Being part of the drone industry has many benefits. However, the reality is as a drone pilot you have many enemies that are trying keep you grounded or knock you out of the sky outright! Some of your enemies are life forms, some are inanimate objects! Whatever the case is this list will help you identify these enemies as well as solutions.
I chose not to omit criminals because it is too obvious of a danger. In addition, I omitted the FAA from this list, since they are the governing body of the airspace of the United States and its territories, it serves as both, friend and foe.
Buildings pose the obvious challenge of being high and strong enough to obliterate a drone.
But a hidden challenge that buildings pose is magnetic interferences. Magnetic interferences can cause a lost link (losing a connection between your drone and the monitor), this can cause quite a panic for the even the most seasoned drone pilot. This is a common occurrence when flying near or around skyscrapers.
This is where a visual line of sight becomes very important when flying around large buildings and structures.
You just got a major gig to shoot a hotel or a car dealership. You show up to the spot, set up, turn the app on, and right when you’re about to get airborne the app keeps you grounded. Reason being you forgot to do your homework and a small airport about a mile away is preventing take off.
The solution, obtain a waiver for airspace authority and contact the tower prior to taking off. Skyward.io is my favorite application when it comes to figuring out the airspace before an intended drone operation.
In a broader sense, airports possess the overall biggest risk to the drone community. All it takes is for one airplane to be diverted, or worse an airplane crash due to a drone can potentially ground the drone industry for good.
8. Chatty Onlookers
While it is great to be an ambassador for the drone industry, sometimes I just want to fly in peace!
Chatty onlookers mean well (most of the time) and are just curious but sometimes they can be distracting. If you need optimal focus I would politely tell them that you are open to answering any questions, as soon as you land your drone.
7. The Weather
This one is pretty self-explanatory, and it is the one entry where the drone pilot has zero control of.
Different regions in the United States offer different weather struggles…except California. The East Coast and Midwest pilots have to deal with long and cold winters. Pilots such as myself in the Southeast have to deal with unpredictable tropical weather systems on a daily basis.
And no matter where you live, there are still the daily potential weather occurrences of rain and strong winds.
Whatever the case is always to check the weather report the day before and day of your intended flight.
6. Tight Spaces
Sometimes a drone pilot does not have the luxury the to take off in an open field and must resort to taking off and landing in a tight space. While this is doable, this should be more utilized by experienced pilots, not from those who just opened their new drone out the box.
My advice? Thoroughly know and practices your aircrafts controls and orientations.
This is a more of a personal entry of mine but one day I was flying my drone and when I landed it was covered with at least a dozen bees.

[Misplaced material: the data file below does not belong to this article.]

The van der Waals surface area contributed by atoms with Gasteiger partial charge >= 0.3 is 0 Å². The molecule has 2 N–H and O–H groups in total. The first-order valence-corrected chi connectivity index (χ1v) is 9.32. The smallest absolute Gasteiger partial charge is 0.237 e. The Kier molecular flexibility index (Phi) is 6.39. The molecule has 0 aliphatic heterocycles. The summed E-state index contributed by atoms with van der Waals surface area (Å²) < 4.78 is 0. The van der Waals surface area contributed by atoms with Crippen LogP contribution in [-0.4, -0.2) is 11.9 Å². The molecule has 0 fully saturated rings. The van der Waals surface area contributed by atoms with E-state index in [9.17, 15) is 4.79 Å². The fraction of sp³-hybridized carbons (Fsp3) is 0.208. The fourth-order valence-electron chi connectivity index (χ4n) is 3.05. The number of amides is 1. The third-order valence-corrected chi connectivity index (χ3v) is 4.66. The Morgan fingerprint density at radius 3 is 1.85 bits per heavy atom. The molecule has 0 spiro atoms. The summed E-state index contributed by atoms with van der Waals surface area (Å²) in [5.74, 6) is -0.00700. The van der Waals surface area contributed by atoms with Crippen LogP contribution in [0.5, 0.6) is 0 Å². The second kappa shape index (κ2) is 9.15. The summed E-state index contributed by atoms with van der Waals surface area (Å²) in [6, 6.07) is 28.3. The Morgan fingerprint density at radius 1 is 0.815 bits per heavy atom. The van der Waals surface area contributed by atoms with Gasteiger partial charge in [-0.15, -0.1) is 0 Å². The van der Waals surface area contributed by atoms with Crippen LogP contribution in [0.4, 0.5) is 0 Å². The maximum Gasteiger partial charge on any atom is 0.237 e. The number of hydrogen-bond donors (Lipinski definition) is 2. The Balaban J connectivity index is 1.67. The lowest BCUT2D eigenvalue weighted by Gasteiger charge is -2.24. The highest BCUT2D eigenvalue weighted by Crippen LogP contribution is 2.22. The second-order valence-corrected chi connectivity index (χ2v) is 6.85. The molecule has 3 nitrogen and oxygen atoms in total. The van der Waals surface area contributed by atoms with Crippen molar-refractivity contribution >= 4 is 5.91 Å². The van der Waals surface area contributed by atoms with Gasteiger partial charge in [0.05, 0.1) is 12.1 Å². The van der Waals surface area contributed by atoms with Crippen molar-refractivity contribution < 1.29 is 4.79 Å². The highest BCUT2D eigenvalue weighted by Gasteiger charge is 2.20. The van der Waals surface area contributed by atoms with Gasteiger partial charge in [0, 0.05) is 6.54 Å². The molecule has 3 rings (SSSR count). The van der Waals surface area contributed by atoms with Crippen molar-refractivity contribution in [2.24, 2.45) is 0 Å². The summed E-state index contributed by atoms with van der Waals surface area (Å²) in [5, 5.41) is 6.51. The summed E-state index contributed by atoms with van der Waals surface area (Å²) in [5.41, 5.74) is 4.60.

Luckily they left after about 15 minutes. But with the noise that drones cause and the fact that can fly may cause an irritant to bees and trigger a defense. So just a word of cautions to the drone community.
Birds like bees are very similar in that they are not fans of sharing the skies with unmanned aerial vehicles. However, unlike bees, birds can bring a drone down.
There are actually countless videos of birds playing the role of nature’s surface to air missiles on drones encroaching on their territory.
My advice, maintain VLOS and if you see birds acting in an aggressive motion land immediately.
For me trees are very fairly easy to maneuver, they are easy to spot and once you’re above the treeline you are in the clear.
However, I have seen many posts on craigslist and forums about how they need help getting their drone out of a tree.
In addition, tree harbor other enemies of the drone pilot, birds nests, and beehives!
When your drone is in the air, powerlines are the grand and ultimate enemy of your aerial operations. Especially when you live and fly in a highly dense city they are everywhere!
Not only that, unlike trees which are pretty visible, power lines are thin and hard to spot on your monitor. Sometimes they have an optical illusion, wherein they may look like they are close, when in actuality are far away or vice versa.
1. The Drone Itself
That’s right, the drone itself. I can’t imagine any devices that represents Murphy’s Law more than a drone, “what can go wrong, will go wrong, and at the worst possible moment”.
Here are a couple of issues that I have dealt with it or heard about during a drone operation: loss links, unable to get a GPS lock, unable to connect to your controller, gimbal and/or camera issues, loss of a propeller (which equals loss of the drone), and worst of all…the dreaded fly away.
While flying drones is an unparalleled experience, the fact of the matter is that you will have issues with your drone in the field at some point.
Thank you for reading, I am sure I missed a couple of enemies of the drone pilot so feel free to add more in the comment section!